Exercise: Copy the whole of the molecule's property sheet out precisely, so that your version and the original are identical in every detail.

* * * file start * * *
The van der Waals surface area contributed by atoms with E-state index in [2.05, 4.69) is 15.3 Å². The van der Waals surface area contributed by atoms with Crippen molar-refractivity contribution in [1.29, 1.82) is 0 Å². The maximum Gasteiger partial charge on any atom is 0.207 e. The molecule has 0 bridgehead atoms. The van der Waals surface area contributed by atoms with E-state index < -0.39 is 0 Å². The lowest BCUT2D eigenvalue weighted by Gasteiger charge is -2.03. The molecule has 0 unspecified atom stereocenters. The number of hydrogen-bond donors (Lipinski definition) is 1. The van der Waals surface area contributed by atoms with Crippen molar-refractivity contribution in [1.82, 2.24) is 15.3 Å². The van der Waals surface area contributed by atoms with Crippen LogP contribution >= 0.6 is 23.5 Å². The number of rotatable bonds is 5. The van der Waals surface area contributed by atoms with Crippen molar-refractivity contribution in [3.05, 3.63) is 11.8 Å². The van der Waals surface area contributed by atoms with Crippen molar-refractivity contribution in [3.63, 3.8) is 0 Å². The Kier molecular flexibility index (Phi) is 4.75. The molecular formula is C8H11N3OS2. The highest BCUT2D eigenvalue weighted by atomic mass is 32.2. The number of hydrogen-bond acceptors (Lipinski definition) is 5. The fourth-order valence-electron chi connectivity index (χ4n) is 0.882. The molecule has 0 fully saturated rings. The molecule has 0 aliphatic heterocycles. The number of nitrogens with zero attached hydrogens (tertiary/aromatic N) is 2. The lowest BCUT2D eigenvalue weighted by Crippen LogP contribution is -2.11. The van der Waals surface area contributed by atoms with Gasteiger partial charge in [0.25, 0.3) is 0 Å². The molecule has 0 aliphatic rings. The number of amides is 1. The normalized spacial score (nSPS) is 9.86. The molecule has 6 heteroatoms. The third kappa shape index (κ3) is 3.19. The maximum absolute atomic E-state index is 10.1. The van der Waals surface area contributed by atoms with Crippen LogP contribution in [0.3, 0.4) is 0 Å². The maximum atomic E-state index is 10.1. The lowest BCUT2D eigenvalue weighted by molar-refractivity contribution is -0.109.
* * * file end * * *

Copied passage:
The van der Waals surface area contributed by atoms with E-state index in [2.05, 4.69) is 15.3 Å². The van der Waals surface area contributed by atoms with Crippen molar-refractivity contribution in [1.29, 1.82) is 0 Å². The maximum Gasteiger partial charge on any atom is 0.207 e. The molecule has 0 bridgehead atoms. The van der Waals surface area contributed by atoms with E-state index < -0.39 is 0 Å². The lowest BCUT2D eigenvalue weighted by Gasteiger charge is -2.03. The molecule has 0 unspecified atom stereocenters. The number of hydrogen-bond donors (Lipinski definition) is 1. The van der Waals surface area contributed by atoms with Crippen molar-refractivity contribution in [1.82, 2.24) is 15.3 Å². The van der Waals surface area contributed by atoms with Crippen LogP contribution >= 0.6 is 23.5 Å². The number of rotatable bonds is 5. The van der Waals surface area contributed by atoms with Crippen molar-refractivity contribution in [3.05, 3.63) is 11.8 Å². The van der Waals surface area contributed by atoms with Crippen molar-refractivity contribution in [3.63, 3.8) is 0 Å². The Kier molecular flexibility index (Phi) is 4.75. The molecular formula is C8H11N3OS2. The highest BCUT2D eigenvalue weighted by atomic mass is 32.2. The number of hydrogen-bond acceptors (Lipinski definition) is 5. The fourth-order valence-electron chi connectivity index (χ4n) is 0.882. The molecule has 0 fully saturated rings. The molecule has 0 aliphatic heterocycles. The number of nitrogens with zero attached hydrogens (tertiary/aromatic N) is 2. The lowest BCUT2D eigenvalue weighted by Crippen LogP contribution is -2.11. The van der Waals surface area contributed by atoms with Gasteiger partial charge in [0.25, 0.3) is 0 Å². The molecule has 0 aliphatic rings. The number of amides is 1. The normalized spacial score (nSPS) is 9.86. The molecule has 6 heteroatoms. The third kappa shape index (κ3) is 3.19. The maximum absolute atomic E-state index is 10.1. The van der Waals surface area contributed by atoms with Crippen LogP contribution in [0.3, 0.4) is 0 Å². The maximum atomic E-state index is 10.1. The lowest BCUT2D eigenvalue weighted by molar-refractivity contribution is -0.109.